Sunday, January 16, 2011

Me Me Me Me Me Me Me Me Me


Main Entry: so·lip·sism Pronunciation: \ˈsō-ləp-ˌsi-zəm, ˈsä-\Function: nounEtymology: Latin solus alone + ipse self  Date: 1874: a theory holding that the self can know nothing but its own modifications and that the self is the only existent thing; also : extreme egocentrism

At a seminar the other day, there were about 30 of us in a room, listening to an instructor and following along with an overhead projection of a web page. The instructor was wearing a portable microphone and speaking to us on a subject in which we were all interested, purportedly: we had signed up to take the class. It wasn't one of those mandatory trainings (I remember one of them, some years ago, in which we were advised to watch for the tell-tale signs of workplace suicide. Numbered among them was the oral consumption of Wite-Out. I am not kidding) that we all have to attend now and again; we signed up for this. 

Had this been a cheesy detective novel, this would be the point at which "Suddenly, two shots rang out." Well, this is cheesy, but the only thing ringing was some woman's cell phone. This is to be expected nowadays, but what you don't expect is the woman answering the call as if she were all alone in the room and we weren't even trying to hear the instructor over her.

She started doing this thing where she cupped the end of her wrist around the cell to create a sort of sound tunnel out of her hand, to amplify her words, some of which are reproduced here:"Well, did you try to open it with Adobe?""Where is Phil?""I'm at a training, go ahead, it's all right...right click on it and what happens?..."This happens every time we open."

I was considering going outside to look for some clay and straw to build her an Adobe.hut so she could work in solitude. The woman to her left was craning and straining to hear what was being said in class, but with the singular devotion to duty that has clearly propelled Ms Cell to the middle of the heap, Ms Cell kept right on talking, murmuring, shaking her head, and knitting her brow in furrows of concentration. Even when we took a break, she sat at the helm, Capt. Smith on the bridge, directing the destinies of her staff.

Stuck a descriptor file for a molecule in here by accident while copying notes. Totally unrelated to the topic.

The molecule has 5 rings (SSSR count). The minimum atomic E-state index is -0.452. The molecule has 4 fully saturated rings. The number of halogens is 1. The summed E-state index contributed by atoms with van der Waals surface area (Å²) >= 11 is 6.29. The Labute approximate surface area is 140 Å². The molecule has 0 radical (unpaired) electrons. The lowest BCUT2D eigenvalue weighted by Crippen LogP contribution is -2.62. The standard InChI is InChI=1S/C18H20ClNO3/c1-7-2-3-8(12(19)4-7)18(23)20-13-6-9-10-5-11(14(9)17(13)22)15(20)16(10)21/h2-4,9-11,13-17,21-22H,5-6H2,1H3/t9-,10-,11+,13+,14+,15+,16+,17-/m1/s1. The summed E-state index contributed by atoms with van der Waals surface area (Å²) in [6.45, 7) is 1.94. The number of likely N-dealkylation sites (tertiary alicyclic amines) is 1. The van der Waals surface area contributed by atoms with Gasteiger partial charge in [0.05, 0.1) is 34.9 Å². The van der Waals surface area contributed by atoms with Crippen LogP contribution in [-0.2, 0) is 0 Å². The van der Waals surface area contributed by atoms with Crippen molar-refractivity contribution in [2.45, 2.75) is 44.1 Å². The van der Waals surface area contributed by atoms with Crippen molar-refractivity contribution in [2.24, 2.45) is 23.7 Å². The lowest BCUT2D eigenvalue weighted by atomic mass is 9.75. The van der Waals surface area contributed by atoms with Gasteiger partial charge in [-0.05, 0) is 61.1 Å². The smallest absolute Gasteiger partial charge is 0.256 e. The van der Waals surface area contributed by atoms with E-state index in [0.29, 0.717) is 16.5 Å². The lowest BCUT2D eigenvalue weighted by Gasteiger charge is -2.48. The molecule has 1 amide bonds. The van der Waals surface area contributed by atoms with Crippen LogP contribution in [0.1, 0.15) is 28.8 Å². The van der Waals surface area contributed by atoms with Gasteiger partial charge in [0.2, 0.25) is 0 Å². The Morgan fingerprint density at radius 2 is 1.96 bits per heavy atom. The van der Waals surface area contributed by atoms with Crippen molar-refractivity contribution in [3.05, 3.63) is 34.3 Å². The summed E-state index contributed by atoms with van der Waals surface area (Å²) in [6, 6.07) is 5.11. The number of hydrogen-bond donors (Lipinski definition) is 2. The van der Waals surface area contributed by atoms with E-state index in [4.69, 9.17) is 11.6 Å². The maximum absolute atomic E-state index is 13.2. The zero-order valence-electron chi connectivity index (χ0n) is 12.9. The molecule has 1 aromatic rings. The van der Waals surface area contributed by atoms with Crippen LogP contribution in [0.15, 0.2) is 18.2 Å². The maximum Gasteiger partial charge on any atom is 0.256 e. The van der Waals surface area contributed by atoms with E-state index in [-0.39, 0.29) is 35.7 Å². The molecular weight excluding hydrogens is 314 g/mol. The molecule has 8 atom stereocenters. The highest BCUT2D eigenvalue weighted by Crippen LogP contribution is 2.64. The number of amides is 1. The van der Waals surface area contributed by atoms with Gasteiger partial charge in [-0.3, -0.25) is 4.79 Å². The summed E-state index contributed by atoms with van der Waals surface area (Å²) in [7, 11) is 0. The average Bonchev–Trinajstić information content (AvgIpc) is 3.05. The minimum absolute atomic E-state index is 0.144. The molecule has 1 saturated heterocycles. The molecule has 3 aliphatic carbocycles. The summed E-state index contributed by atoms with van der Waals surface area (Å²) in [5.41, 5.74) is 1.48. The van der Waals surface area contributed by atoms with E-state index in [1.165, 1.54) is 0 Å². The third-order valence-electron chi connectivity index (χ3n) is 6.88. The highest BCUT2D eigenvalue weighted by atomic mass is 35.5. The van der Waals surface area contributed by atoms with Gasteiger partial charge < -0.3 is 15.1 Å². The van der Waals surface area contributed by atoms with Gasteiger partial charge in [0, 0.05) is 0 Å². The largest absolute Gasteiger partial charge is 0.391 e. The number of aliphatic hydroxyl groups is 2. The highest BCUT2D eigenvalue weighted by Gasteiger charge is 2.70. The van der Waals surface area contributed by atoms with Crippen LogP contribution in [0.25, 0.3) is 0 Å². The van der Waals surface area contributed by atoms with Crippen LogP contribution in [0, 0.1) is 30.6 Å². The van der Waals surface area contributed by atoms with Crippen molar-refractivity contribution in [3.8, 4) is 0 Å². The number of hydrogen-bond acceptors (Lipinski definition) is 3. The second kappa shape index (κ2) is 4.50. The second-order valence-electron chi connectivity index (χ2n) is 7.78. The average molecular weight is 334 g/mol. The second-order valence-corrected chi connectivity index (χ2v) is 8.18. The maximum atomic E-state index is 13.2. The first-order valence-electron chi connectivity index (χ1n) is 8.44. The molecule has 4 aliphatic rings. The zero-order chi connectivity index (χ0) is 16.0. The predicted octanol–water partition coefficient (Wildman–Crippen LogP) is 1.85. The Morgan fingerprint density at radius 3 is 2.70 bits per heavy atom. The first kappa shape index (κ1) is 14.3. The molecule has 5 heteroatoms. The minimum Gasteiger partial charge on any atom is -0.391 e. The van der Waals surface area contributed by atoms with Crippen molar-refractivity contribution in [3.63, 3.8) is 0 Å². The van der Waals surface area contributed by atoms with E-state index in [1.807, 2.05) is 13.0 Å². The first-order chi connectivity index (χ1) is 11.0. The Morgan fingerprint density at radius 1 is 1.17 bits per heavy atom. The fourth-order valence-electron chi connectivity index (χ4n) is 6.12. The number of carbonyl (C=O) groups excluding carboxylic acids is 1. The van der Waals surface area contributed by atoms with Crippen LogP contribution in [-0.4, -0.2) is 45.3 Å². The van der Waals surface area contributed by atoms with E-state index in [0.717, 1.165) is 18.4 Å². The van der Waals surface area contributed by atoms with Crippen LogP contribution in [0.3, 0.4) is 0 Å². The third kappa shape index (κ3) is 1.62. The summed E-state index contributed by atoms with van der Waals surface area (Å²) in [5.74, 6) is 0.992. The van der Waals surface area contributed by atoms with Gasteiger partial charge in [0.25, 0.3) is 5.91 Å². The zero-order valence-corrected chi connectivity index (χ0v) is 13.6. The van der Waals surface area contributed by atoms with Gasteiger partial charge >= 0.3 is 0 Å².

It struck me that no one beside the woman next to her, whose opportunity to learn was being severely compromised, even paid much heed to this exhibition. The teacher surely was aware of it, but went with that laissez-faire attitude that drives me so crazy: let people do what they want to do, don't kill the buzz, don't be honest. Go ahead, talk in class, take phone calls during movies, pull onto highways without so much as looking to see if there's a opening for your car. Just go go go, do your thing, and don't look back, or around, to see if your thing is bumping into anyone else's.
Oscar, Oscar, Oscar

“Selfishness is not living as one wishes to live, it is asking others to live as one wishes to live.”

--Oscar Wilde

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